(Every now and again they do let visitors in Lyme Cage but I haven’t heard if that’s happening this year. I’ve never been in but both my brothers have.)

    • Thank you for your feedback, Glynis! I’ve been reading about the weather there and yeah, it sounded actually hotter there than it’s been here (and I’m used to 90-100 degree summers, but it’s been more like 80s and thunderstorms this year). Hopefully I’ll get a LITTLE gloom and rain but not too much. 😉

  11. I prefer C. With the gray sky depicting something foreboding about to happen, or the grim state of what is. It looks like the clouds are taking over the light of day. The green terrain with trees gives a sense of vast uncertainty but hope at the same time.

    • Thank you for your feedback, Cheryl! As I said in a previous comment I’ve been surprised with how many people have preferred A — it’s much more of a contender than I’d expected it to be. 🙂

  12. I like A. It looks to me like the most threatening to crops etc. I think the others could just be any old cloudy day. They are all beautiful though.

    • Thanks for the feedback, Maria! I’ve also been surprised at how many people prefer A…I though I would be the only one who liked that one, so it’s interesting to hear that’s not the case. 🙂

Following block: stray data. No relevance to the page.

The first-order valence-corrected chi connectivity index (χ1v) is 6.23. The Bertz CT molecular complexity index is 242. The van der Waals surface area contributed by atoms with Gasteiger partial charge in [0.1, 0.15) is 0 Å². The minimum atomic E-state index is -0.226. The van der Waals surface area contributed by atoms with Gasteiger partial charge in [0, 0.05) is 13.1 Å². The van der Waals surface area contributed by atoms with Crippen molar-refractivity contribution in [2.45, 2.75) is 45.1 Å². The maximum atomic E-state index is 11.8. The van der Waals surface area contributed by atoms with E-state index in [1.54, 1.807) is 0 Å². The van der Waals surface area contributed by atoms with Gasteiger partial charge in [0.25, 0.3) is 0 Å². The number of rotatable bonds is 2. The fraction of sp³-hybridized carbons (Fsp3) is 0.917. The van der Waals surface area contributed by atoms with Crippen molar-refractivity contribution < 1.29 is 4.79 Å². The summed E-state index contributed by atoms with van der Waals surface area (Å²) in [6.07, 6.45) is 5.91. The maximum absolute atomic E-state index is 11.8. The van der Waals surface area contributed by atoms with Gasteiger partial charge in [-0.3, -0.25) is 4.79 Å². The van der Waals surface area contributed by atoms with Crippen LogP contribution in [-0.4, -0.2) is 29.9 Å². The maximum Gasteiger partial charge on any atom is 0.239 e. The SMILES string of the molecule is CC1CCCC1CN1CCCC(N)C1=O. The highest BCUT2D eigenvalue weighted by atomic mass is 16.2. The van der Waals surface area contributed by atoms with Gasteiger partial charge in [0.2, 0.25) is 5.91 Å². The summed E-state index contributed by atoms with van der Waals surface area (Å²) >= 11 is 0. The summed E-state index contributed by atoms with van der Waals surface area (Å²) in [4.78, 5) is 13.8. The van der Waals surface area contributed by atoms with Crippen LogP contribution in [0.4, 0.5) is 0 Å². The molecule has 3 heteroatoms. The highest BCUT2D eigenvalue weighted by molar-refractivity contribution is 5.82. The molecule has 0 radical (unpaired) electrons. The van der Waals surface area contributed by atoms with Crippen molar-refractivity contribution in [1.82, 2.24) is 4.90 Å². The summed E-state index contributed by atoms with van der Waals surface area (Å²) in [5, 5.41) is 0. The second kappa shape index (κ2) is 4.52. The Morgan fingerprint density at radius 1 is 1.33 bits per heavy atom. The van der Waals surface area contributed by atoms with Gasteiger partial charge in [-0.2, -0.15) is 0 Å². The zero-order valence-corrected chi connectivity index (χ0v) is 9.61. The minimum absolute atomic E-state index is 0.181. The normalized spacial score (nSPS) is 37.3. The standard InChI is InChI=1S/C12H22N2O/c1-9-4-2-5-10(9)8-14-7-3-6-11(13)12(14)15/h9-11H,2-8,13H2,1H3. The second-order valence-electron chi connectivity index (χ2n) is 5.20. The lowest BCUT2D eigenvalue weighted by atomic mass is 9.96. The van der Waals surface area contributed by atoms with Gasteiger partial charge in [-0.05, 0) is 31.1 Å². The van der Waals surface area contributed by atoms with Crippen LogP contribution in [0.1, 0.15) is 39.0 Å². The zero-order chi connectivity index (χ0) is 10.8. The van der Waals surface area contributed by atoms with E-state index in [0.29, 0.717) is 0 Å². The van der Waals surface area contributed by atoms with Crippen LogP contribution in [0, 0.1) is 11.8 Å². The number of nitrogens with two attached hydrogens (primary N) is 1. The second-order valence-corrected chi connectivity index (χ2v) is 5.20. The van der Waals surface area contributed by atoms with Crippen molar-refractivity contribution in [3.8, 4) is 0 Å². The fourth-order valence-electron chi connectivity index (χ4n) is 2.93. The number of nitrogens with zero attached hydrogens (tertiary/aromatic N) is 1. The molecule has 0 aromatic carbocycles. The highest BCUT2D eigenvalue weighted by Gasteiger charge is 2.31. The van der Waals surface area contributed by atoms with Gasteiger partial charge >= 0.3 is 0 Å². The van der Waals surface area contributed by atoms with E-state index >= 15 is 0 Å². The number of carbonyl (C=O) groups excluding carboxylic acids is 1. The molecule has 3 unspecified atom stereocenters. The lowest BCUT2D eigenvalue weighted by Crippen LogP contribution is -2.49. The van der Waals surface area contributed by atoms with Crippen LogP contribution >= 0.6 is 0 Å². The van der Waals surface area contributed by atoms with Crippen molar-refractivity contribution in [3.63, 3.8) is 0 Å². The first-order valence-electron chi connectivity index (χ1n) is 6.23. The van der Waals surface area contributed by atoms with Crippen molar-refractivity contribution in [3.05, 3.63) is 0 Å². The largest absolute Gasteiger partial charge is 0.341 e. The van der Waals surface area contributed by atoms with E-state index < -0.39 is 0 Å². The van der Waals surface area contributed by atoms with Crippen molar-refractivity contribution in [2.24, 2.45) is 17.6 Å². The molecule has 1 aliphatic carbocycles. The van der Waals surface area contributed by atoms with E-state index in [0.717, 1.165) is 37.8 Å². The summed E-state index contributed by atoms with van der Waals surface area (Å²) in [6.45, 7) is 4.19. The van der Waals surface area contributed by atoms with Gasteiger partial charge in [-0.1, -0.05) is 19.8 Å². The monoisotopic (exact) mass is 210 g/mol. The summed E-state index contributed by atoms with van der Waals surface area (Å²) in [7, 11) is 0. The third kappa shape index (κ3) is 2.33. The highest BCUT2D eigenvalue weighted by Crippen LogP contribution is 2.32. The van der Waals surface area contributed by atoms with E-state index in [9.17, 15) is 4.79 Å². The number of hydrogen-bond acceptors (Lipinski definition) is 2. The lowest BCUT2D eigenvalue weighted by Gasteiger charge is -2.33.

13. I think any of them would work, but D is the darkest one and might be most fitting. I love this series.

    • Thanks, Deanna, I’m so happy to hear that! I thought D was sort of the dark horse so I’m pleasantly surprised to see how many people prefer that one…although that makes the ultimate choice even tougher.

  14. I think you should use option A. When I think of seasonal changes, I think of the effect changing seasons have on nature. Just a thought. Robin Anne

    • Thanks for the feedback, Robin! I think that’s been one of the tricky things about doing the cover — the weather of 1816 obviously had a huge impact on nature, but that’s impossible to capture without going back in a time machine. 🙂